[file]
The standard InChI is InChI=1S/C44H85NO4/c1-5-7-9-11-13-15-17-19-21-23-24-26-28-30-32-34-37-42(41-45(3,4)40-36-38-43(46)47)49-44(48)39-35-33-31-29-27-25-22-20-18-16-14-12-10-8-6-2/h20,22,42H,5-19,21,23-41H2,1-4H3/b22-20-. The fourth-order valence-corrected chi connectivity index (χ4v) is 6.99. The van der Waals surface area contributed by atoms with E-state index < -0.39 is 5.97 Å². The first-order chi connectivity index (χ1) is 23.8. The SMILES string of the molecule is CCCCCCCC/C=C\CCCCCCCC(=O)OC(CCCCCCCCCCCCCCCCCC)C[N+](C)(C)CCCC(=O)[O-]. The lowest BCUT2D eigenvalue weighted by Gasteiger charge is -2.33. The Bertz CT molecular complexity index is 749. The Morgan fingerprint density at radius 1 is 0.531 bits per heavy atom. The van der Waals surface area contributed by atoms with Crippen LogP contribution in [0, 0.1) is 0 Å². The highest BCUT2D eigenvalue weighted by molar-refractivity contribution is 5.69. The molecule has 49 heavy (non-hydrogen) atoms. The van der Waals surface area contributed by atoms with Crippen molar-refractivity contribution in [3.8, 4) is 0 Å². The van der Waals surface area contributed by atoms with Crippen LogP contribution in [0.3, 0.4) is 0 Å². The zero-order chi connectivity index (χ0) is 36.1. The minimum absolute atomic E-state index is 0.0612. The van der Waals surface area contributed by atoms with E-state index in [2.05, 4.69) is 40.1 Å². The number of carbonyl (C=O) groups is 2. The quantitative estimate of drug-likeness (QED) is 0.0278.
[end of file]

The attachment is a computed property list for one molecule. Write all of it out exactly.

The standard InChI is InChI=1S/C44H85NO4/c1-5-7-9-11-13-15-17-19-21-23-24-26-28-30-32-34-37-42(41-45(3,4)40-36-38-43(46)47)49-44(48)39-35-33-31-29-27-25-22-20-18-16-14-12-10-8-6-2/h20,22,42H,5-19,21,23-41H2,1-4H3/b22-20-. The fourth-order valence-corrected chi connectivity index (χ4v) is 6.99. The van der Waals surface area contributed by atoms with E-state index < -0.39 is 5.97 Å². The first-order chi connectivity index (χ1) is 23.8. The SMILES string of the molecule is CCCCCCCC/C=C\CCCCCCCC(=O)OC(CCCCCCCCCCCCCCCCCC)C[N+](C)(C)CCCC(=O)[O-]. The lowest BCUT2D eigenvalue weighted by Gasteiger charge is -2.33. The Bertz CT molecular complexity index is 749. The Morgan fingerprint density at radius 1 is 0.531 bits per heavy atom. The van der Waals surface area contributed by atoms with Crippen LogP contribution in [0, 0.1) is 0 Å². The highest BCUT2D eigenvalue weighted by molar-refractivity contribution is 5.69. The molecule has 49 heavy (non-hydrogen) atoms. The van der Waals surface area contributed by atoms with Crippen molar-refractivity contribution in [3.8, 4) is 0 Å². The van der Waals surface area contributed by atoms with Crippen LogP contribution in [0.3, 0.4) is 0 Å². The zero-order chi connectivity index (χ0) is 36.1. The minimum absolute atomic E-state index is 0.0612. The van der Waals surface area contributed by atoms with E-state index in [2.05, 4.69) is 40.1 Å². The number of carbonyl (C=O) groups is 2. The quantitative estimate of drug-likeness (QED) is 0.0278.